It's sometimes the unlikeliest of heroes who make all the difference in the end, and that was certainly the case in the Kansas City Chiefs' thrilling victory over the Los Angeles Chargers on Thursday night. In fact, it was 24-year-old rookie and seventh-round draft selection Jaylen Watson who made the play of the game, and as it turns out, Watson's path to the NFL was as resilient as his go-ahead, 99-yard pick-six was on Thursday.
If you didn't see the play live, you've surely seen Watson's phenomenal dash to the end zone by now. It was simply "the play" that turned everything around for the Chiefs in what ended up being a huge divisional victory.
Watson told the media after the game that he knew the Chargers were switching routes on that specific play, and that "the ball just ended up in his chest."
"It was a surreal feeling," Watson said. "I just feel so grateful and blessed to even be in this position. I didn't even know what to do when I got in the end zone – everyone just saw me standing there. It was a moment I'll never forget."
The play would have been special enough for any rookie, but for Watson, this one simply meant a little bit more. A true story of resiliency, Watson spent the first two years of his amateur career at a community college after being lightly recruited out of high school. He impressed enough to earn the attention of USC, but despite his strong play, Watson was ruled academically ineligible and had to instead return back home. It was there that he worked at a Wendy's restaurant with his mom in an effort to pay the bills while he worked on his grades.
"I was never given anything," Watson said. "I've had to work for everything. I think that gives me an edge on the football field as well."
Watson eventually earned a scholarship to play at Washington State, and ever since, he's shown that "edge" through his abilities on defense. That was certainly the case on Thursday, too, when Watson - who was filling in at cornerback for Trent McDuffie – picked off Chargers' quarterback Justin Herbert in the fourth quarter of the game. At that point, the Chiefs were tied with the Chargers at 17 points apiece and had yet to lead all game.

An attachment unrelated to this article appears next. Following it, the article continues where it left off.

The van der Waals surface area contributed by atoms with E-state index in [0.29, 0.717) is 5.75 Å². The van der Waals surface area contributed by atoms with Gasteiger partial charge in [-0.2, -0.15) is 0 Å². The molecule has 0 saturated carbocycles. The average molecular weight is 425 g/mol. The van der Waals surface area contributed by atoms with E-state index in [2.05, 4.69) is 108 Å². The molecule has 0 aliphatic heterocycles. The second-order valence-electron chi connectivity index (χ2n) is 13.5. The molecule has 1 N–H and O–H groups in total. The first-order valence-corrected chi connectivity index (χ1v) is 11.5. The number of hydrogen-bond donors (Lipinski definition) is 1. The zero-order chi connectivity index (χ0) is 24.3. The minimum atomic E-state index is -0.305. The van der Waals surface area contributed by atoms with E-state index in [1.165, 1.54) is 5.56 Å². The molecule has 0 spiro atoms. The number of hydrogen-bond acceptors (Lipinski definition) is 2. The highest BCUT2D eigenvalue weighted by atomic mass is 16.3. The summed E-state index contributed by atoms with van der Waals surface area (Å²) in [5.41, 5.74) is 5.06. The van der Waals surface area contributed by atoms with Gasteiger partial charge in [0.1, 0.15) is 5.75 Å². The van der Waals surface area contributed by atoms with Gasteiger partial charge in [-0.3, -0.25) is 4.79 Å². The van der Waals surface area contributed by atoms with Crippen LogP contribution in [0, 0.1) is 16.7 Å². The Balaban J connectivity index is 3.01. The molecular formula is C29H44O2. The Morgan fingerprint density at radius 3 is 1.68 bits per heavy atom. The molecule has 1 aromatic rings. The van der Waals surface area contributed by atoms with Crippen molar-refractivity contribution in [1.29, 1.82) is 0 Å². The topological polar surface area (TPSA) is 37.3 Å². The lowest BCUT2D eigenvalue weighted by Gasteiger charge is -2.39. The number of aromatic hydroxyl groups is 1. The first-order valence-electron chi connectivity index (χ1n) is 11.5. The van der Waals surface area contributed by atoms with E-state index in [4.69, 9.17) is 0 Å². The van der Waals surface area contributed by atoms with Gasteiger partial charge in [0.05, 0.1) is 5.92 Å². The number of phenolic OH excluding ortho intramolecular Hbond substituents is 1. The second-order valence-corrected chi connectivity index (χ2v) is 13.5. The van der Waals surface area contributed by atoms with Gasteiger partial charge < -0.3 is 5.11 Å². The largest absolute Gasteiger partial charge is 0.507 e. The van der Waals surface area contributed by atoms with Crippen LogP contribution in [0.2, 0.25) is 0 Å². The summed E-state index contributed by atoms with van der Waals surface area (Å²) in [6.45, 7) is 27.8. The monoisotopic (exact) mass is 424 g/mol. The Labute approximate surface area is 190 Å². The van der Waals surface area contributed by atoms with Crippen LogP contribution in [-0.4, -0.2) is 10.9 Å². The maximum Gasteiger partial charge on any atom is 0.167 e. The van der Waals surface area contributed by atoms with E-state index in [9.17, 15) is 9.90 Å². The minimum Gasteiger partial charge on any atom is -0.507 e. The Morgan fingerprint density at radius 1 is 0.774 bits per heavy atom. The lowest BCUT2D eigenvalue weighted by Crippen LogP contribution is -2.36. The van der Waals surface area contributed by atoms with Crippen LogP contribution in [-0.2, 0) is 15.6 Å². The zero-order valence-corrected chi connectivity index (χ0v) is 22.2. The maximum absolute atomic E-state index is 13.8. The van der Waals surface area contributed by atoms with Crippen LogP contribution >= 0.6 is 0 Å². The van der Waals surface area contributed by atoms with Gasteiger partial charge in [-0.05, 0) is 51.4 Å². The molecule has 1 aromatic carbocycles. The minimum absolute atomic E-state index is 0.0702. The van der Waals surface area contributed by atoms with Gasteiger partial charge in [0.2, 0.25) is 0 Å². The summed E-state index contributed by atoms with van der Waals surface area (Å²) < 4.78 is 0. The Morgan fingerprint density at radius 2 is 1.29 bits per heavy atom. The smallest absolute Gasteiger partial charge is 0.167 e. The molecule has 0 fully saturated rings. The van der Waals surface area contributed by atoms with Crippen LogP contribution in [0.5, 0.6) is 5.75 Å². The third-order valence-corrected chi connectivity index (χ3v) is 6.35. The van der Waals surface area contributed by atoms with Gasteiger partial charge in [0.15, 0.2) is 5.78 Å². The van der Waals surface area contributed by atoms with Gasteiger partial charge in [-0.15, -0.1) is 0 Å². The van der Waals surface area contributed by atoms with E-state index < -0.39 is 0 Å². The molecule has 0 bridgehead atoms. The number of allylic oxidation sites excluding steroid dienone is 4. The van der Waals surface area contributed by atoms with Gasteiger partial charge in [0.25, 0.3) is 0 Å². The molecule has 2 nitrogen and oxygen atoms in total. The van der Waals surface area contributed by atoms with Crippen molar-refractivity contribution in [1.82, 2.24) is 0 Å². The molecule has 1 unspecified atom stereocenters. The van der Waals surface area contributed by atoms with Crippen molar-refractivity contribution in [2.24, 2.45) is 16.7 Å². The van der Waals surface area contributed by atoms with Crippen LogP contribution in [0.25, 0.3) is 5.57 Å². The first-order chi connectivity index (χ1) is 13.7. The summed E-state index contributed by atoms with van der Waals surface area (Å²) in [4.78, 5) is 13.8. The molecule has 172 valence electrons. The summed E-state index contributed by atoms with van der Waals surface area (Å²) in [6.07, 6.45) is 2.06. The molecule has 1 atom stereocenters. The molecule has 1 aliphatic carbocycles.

Watson said that he found out Monday morning – approximately two and a half days before the game – that he would be filling in for McDuffie. It was a quick turnaround for the seventh-round pick, but he knew to stay ready and be prepared for when he got a chance on the field.
Fittingly, Watson had about ten of his family and friends cheering him on at GEHA Field at Arrowhead Stadium on Thursday, including his mother.
"Every time I step on this field, I'm super blessed and super thankful to even be in this position," Watson said. "The Chiefs took a shot on me. I'm super appreciative of that, so I try to take [advantage of the] opportunity every chance I'm given."
Watson took advantage of that opportunity as part of a defensive effort that helped seal the game. The Chiefs pressured Herbert on 18 of his dropbacks and only allowed 14 points in the second half.
"I'm just so proud of those young guys on defense," quarterback Patrick Mahomes said. "You just don't know until you get in these situations, and in some games where the offense played like we did today – because we didn't play our best football – a lot of times, we'd lose those games. For the defense to keep us around, it's a big, big step I think in the right direction."
And for Watson, it was another step in what has been a long and winding journey. The man is no stranger to adversity, but despite his unlikely path, the rookie cornerback never let circumstances get in the way of his dream.
"I woke up knowing I was going to get a pick, honestly," Watson said. "I just knew being a seventh-rounder, I was going to get tested, a lot. I just felt I was going to get one. I just knew it was going to happen."